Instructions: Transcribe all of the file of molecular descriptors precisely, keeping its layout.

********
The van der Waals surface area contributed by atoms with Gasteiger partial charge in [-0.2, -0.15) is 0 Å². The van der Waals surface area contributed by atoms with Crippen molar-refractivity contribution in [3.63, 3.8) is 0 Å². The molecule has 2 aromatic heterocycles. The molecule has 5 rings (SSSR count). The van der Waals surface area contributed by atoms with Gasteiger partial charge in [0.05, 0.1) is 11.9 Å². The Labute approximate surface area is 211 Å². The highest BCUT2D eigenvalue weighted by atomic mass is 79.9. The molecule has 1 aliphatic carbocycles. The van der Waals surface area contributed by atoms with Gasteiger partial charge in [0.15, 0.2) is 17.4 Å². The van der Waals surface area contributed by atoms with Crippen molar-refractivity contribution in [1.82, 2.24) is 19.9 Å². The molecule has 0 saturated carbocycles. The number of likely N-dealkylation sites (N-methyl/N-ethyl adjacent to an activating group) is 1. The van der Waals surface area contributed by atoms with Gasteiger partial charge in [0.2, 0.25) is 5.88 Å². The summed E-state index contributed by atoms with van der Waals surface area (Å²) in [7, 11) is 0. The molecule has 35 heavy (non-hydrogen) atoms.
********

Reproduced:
The van der Waals surface area contributed by atoms with Gasteiger partial charge in [-0.2, -0.15) is 0 Å². The van der Waals surface area contributed by atoms with Crippen molar-refractivity contribution in [3.63, 3.8) is 0 Å². The molecule has 2 aromatic heterocycles. The molecule has 5 rings (SSSR count). The van der Waals surface area contributed by atoms with Gasteiger partial charge in [0.05, 0.1) is 11.9 Å². The Labute approximate surface area is 211 Å². The highest BCUT2D eigenvalue weighted by atomic mass is 79.9. The molecule has 1 aliphatic carbocycles. The van der Waals surface area contributed by atoms with Gasteiger partial charge in [0.15, 0.2) is 17.4 Å². The van der Waals surface area contributed by atoms with Crippen molar-refractivity contribution in [1.82, 2.24) is 19.9 Å². The molecule has 0 saturated carbocycles. The number of likely N-dealkylation sites (N-methyl/N-ethyl adjacent to an activating group) is 1. The van der Waals surface area contributed by atoms with Gasteiger partial charge in [0.2, 0.25) is 5.88 Å². The summed E-state index contributed by atoms with van der Waals surface area (Å²) in [7, 11) is 0. The molecule has 35 heavy (non-hydrogen) atoms.